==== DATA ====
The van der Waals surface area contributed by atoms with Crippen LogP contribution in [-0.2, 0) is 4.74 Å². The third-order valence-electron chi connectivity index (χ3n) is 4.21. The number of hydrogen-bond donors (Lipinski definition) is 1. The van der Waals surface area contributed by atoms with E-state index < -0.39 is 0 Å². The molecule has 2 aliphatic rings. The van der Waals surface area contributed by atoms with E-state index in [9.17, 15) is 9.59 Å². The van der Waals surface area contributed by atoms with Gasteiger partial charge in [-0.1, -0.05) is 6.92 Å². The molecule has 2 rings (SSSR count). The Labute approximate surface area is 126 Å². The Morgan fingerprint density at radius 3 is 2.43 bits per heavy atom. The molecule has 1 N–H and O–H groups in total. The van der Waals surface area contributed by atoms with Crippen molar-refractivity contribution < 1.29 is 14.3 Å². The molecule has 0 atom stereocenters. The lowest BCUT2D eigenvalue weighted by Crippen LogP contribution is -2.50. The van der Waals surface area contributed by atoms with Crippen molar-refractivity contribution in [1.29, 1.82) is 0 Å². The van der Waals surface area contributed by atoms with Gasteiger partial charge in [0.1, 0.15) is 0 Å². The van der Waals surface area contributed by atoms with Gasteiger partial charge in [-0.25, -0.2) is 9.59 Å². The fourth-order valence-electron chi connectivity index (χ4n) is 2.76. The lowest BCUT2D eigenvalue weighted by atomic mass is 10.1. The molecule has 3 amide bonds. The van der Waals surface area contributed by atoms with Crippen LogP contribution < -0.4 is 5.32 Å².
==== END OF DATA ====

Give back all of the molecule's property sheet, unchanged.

The van der Waals surface area contributed by atoms with Crippen LogP contribution in [-0.2, 0) is 4.74 Å². The third-order valence-electron chi connectivity index (χ3n) is 4.21. The number of hydrogen-bond donors (Lipinski definition) is 1. The van der Waals surface area contributed by atoms with E-state index < -0.39 is 0 Å². The molecule has 2 aliphatic rings. The van der Waals surface area contributed by atoms with E-state index in [9.17, 15) is 9.59 Å². The van der Waals surface area contributed by atoms with Gasteiger partial charge in [-0.1, -0.05) is 6.92 Å². The molecule has 2 rings (SSSR count). The Labute approximate surface area is 126 Å². The Morgan fingerprint density at radius 3 is 2.43 bits per heavy atom. The molecule has 1 N–H and O–H groups in total. The van der Waals surface area contributed by atoms with Crippen molar-refractivity contribution < 1.29 is 14.3 Å². The molecule has 0 atom stereocenters. The lowest BCUT2D eigenvalue weighted by Crippen LogP contribution is -2.50. The van der Waals surface area contributed by atoms with Crippen molar-refractivity contribution in [1.29, 1.82) is 0 Å². The van der Waals surface area contributed by atoms with Gasteiger partial charge in [0.1, 0.15) is 0 Å². The van der Waals surface area contributed by atoms with Gasteiger partial charge in [-0.25, -0.2) is 9.59 Å². The fourth-order valence-electron chi connectivity index (χ4n) is 2.76. The lowest BCUT2D eigenvalue weighted by atomic mass is 10.1. The molecule has 3 amide bonds. The van der Waals surface area contributed by atoms with Crippen LogP contribution < -0.4 is 5.32 Å².